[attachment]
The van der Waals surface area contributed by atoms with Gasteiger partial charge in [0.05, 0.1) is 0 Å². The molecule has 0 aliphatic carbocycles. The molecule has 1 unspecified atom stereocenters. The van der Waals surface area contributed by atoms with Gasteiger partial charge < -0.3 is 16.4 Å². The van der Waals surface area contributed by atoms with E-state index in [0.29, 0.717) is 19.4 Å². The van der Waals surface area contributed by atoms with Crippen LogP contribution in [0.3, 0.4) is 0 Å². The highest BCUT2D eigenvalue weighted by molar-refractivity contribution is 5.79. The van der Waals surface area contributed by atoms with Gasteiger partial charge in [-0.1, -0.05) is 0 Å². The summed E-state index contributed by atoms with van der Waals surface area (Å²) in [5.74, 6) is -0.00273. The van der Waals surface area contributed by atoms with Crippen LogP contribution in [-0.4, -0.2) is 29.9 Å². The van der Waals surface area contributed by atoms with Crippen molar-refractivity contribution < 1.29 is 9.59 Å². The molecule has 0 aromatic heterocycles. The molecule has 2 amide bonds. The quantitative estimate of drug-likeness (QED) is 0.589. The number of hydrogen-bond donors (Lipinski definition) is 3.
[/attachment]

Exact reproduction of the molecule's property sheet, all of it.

The van der Waals surface area contributed by atoms with Gasteiger partial charge in [0.05, 0.1) is 0 Å². The molecule has 0 aliphatic carbocycles. The molecule has 1 unspecified atom stereocenters. The van der Waals surface area contributed by atoms with Gasteiger partial charge < -0.3 is 16.4 Å². The van der Waals surface area contributed by atoms with E-state index in [0.29, 0.717) is 19.4 Å². The van der Waals surface area contributed by atoms with Crippen LogP contribution in [0.3, 0.4) is 0 Å². The highest BCUT2D eigenvalue weighted by molar-refractivity contribution is 5.79. The van der Waals surface area contributed by atoms with Gasteiger partial charge in [-0.1, -0.05) is 0 Å². The summed E-state index contributed by atoms with van der Waals surface area (Å²) in [5.74, 6) is -0.00273. The van der Waals surface area contributed by atoms with Crippen LogP contribution in [-0.4, -0.2) is 29.9 Å². The van der Waals surface area contributed by atoms with Crippen molar-refractivity contribution < 1.29 is 9.59 Å². The molecule has 0 aromatic heterocycles. The molecule has 2 amide bonds. The quantitative estimate of drug-likeness (QED) is 0.589. The number of hydrogen-bond donors (Lipinski definition) is 3.